No Wi-Fi for your Apple? No problem. Make your Macintosh share its Internet connection, wirelessly, by following this step-by-step, illustrated guide.
I recently returned from two weeks of vacation in New Mexico, a/k/a The Land That AT&T Wireless Forgot. My poor little iPhone found almost no service in Santa Fe, and none at all in Albuquerque. Our hotel in Albuquerque didn't even have in-room Wi-Fi. And I didn't have an Airport base station with me. I was stranded in the 20th Century! It was a horrible!
In Mac OS X 10.4 Tiger, the first step is to select "System Preferences."
As Smithwill noted recently on Twitter (and I read that while I was on vacation): "vacations are what we do to place ourselves in faraway exotic place...from which we can check email."
The prospect of being without wireless Internet access made me feel faint. I put my head between my knees and breathed into a paper bag. Fortunately, while in that position, I remembered reading that you can turn your Mac into a wireless access point. I had everything I needed: a PowerBook, and a hard Internet connection provided by the hotel.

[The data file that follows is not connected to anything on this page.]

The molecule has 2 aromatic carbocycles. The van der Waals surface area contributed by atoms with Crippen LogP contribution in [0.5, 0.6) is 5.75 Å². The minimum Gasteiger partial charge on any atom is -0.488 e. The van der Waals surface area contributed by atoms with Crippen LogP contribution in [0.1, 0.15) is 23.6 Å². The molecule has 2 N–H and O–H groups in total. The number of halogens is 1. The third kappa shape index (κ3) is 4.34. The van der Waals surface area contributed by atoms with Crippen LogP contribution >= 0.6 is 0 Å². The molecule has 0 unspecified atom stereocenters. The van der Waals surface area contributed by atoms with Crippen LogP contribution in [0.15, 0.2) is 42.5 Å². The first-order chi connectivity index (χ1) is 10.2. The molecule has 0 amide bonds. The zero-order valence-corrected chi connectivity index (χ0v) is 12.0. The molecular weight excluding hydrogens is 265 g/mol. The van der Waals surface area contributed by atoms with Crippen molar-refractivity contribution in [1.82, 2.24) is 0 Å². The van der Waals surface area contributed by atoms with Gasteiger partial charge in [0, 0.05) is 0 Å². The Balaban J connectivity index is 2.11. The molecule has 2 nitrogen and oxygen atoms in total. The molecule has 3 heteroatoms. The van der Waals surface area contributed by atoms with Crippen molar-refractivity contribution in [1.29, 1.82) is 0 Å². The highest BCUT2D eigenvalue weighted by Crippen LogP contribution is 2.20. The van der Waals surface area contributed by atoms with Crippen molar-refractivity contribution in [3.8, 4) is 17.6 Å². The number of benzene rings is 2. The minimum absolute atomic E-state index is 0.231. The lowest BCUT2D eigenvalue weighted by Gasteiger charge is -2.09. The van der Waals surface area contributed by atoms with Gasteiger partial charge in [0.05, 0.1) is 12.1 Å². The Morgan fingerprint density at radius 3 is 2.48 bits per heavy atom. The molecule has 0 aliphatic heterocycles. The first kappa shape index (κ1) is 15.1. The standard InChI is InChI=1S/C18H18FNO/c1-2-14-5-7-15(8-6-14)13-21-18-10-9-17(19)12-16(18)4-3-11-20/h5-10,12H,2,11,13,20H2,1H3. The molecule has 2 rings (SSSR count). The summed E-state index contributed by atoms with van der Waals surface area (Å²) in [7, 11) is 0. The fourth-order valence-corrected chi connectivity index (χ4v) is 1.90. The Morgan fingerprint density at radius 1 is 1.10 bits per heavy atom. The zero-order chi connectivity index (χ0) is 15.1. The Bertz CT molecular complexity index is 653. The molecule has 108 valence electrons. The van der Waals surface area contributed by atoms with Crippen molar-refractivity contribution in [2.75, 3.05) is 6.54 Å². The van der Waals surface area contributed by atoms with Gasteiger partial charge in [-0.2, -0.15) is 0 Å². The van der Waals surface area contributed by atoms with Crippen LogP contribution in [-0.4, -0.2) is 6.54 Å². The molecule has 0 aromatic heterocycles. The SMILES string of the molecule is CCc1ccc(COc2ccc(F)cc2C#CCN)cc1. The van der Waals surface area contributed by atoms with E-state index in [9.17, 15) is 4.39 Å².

See how I solved my problem and how you can, too, on both Mac OS X 10.4 Tiger and Mac OS X 10.5 Leopard -- by clicking here.
I didn't bother password-protecting the network; I figured I'd be a good neighbor and let the folks in nearby rooms borrow my Wi-Fi. The so-called threat
of open Wi-Fi networks is a bunch of panicky nonsense.
Terrorists, kiddie-porn distributors, and other evildoers have better things to do than hang around a third-floor hotel room in Albuquerque waiting to hijack an open Wi-Fi network.
However, to be on the safe side, I went back to the Preferences | Sharing pane and unchecked all the sharing options. That put up a roadblock for anybody who accessed the Wi-Fi network, to keep them from getting into my files or remotely logging in to my computer. That probably wasn't necessary -- all those services are password-protected -- but it doesn't hurt. Be sure to write down the settings so you can change them back when you're done sharing.
Sharing Wi-Fi this way will not affect the operation of your Mac; you can continue working on the Mac while someone else is using your Wi-Fi connection.
This tool is useful if you find yourself, like me, in a hotel room with a Mac notebook and a hard Internet connection, but no Wi-Fi -- or anywhere else you find yourself in those circumstances.
. We've got a management crisis right now, and we've also got an engagement crisis. Could the two be linked? Tune in for the next installment of IT Life Radio, Wednesday May 20th at 3PM ET to find out.